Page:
16 July 2012

Extra-Special Sushi Night

I belong to a Meetup.com group called Fabulous Foodies and once in a while we have a special event.  Tonight it was a meal prepared and hosted by Bun Lai of Miya's Sushi, who spoke about sustainable eating, why certain foods should be avoided (including a number of popular sushi items that do not appear on Miya's menu, such as eel and tuna), and what he is doing to support the environment and create an earth-supporting restaurant.

He served some Emerald Witches' Lips sake, a special house creation (described on their menu, along with the Chinese Firecracker that was passed at the end of the evening) as an apertif.  We all got a piece or two of their homemade pickled (in maple syrup) ginger for palate-cleansing later.

Then, we got to eat:
There was an official photographer, and it was very crowded, so I didn't take pictures of the entire event.  The plate above shows some of the rolls we ate, many from Miya's regular menu:  Tyger, Tyger; Black-Eyed Squid (possibly my favorite); Ride the Wild Donkey (it was about this time that Bun realized he had to tell us all the ingredients, as I quizzed him about the fruit in the "lobster roll"); The Greatest Sushi South of the Mason-Dixon Line (it contained okra - of course it was good!); Kanibaba, Ching Chong Roll; Spicy Broccoli Roll; something with clams (which our hostess raved over); a felafel-inspired roll (OK, that one was really my favorite); and a couple of others.  Not all of which lasted long enough to get on the plate to be photographed, as you can guess.
Afterwards, over beer and more sake, it was great to be able to speak with him and his assistant, Rasheed, who took pictures for the restaurant's blog, passed trays of sushi, chatted about books, and late in the evening enjoyed what he said were his first Mallomars ever.  I mentioned that Miya's Sushi tends to have one of the most popular tables at the annual Celebration of Connecticut Farms, which this year will be at Ashlawn Farm in Lyme, which has their own coffee roasting plant.   Several of the Fabulous Foodies are planning a trek to New Haven to enjoy Miya's Sushi again soon.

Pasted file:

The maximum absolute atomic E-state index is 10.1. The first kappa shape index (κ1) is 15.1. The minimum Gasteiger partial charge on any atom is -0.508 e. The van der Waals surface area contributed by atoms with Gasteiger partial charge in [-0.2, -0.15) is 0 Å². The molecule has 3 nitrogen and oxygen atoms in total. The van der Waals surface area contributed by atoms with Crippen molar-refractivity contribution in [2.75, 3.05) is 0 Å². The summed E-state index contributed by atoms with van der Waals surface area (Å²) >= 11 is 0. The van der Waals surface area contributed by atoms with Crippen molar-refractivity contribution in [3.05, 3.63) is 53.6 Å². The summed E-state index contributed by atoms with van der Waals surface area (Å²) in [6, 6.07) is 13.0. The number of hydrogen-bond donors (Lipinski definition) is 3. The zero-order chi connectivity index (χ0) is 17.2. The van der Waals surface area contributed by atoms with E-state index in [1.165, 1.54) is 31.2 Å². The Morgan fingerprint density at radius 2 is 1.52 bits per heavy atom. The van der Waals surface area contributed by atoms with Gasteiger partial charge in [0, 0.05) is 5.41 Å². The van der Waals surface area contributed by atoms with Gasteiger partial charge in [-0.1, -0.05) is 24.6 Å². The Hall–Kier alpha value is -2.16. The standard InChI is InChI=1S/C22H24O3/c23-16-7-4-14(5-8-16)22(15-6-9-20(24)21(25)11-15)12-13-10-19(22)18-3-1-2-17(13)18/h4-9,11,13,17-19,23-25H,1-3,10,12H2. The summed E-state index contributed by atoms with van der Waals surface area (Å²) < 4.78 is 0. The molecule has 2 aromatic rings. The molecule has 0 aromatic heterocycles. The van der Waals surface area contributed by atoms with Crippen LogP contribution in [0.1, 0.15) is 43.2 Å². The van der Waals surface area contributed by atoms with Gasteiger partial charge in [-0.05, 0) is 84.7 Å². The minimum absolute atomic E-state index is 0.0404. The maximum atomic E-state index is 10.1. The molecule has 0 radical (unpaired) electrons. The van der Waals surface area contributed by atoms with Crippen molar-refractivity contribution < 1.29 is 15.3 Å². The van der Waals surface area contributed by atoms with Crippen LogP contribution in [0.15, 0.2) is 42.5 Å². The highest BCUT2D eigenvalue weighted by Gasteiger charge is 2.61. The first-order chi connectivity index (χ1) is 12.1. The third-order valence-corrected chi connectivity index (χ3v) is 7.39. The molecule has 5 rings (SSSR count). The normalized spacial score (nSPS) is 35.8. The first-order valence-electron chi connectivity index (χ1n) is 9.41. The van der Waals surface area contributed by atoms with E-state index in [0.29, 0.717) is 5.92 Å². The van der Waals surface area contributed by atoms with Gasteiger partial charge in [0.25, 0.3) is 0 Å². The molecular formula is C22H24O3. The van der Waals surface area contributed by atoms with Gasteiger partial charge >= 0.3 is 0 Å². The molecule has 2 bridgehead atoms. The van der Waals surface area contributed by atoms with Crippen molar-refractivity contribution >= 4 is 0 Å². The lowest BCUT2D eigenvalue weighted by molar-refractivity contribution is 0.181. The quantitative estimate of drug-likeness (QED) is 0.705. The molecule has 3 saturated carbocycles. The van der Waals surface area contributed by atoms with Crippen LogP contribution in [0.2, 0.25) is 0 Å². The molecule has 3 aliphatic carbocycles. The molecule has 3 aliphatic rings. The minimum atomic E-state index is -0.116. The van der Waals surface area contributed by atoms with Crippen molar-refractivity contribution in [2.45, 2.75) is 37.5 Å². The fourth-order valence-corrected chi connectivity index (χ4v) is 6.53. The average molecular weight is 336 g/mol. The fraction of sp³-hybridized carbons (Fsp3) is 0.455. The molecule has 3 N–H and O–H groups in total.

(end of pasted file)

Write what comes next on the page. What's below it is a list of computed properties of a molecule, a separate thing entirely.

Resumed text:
15 July 2012

Hill-Stead Farmer's Market Today

The Connecticut Farmers Market Trail asked people to post about their purchases at a local farmers market, and I wanted to review the one I usually attend, but Examiner.com is having issues with their slideshow feature.  Bonus post today so I can share the pictures I took, with most of the writeup in my Examiner.com column:
Walking up from the new parking lot.
 The original parking lots were filled by a few minutes after opening.  This walk takes you to the back of the house. The house is open for tours on Farmers Market Sundays, admission free.
A good first stop is the "Friends Of" booth.
Make a donation and get a button good for discounts all season.
Because my CSA keeps me well-supplied with veggies, I was here looking for fruit.  Most of the booths were fairly crowded, so I took long shots and could get a picture at only certain booths.

Fresh bread and muffins were very popular.
Fresh flowers for the table and plants for the yard.

Cherry. Overstuffed Apple, and Fruits of the Farm (Rhubarb, Strawberry, Red Raspberry)
I did not buy pie because I was planning to get some peaches and makes a fresh peach pie.  If this vendor had any peach pie, they were out when I shopped. They did have plums, three kinds of cherries, apricots, and other fruit that I bought for snacking.  Another vendor often has "seconds" of funny-looking or slightly dinged fruit that is perfect for making into jams and pies.

The Italian Ice booth is probably one of the most popular vendors onsite.   In addition to the standard flavours, they offer special written on cards and stuck to their sign - today's are raspberry-lemon, orange-mint, and grapefruit.  Keep an eye out for peach - it goes fast!

You can eat while you listen to music.

There are picnic tables available:

Some lucky people got the rocking chairs on the west portico.

Those who know me are not surprised that I find yarn anywhere I go:
So did someone else!  She spoke to the vendor for quite a while.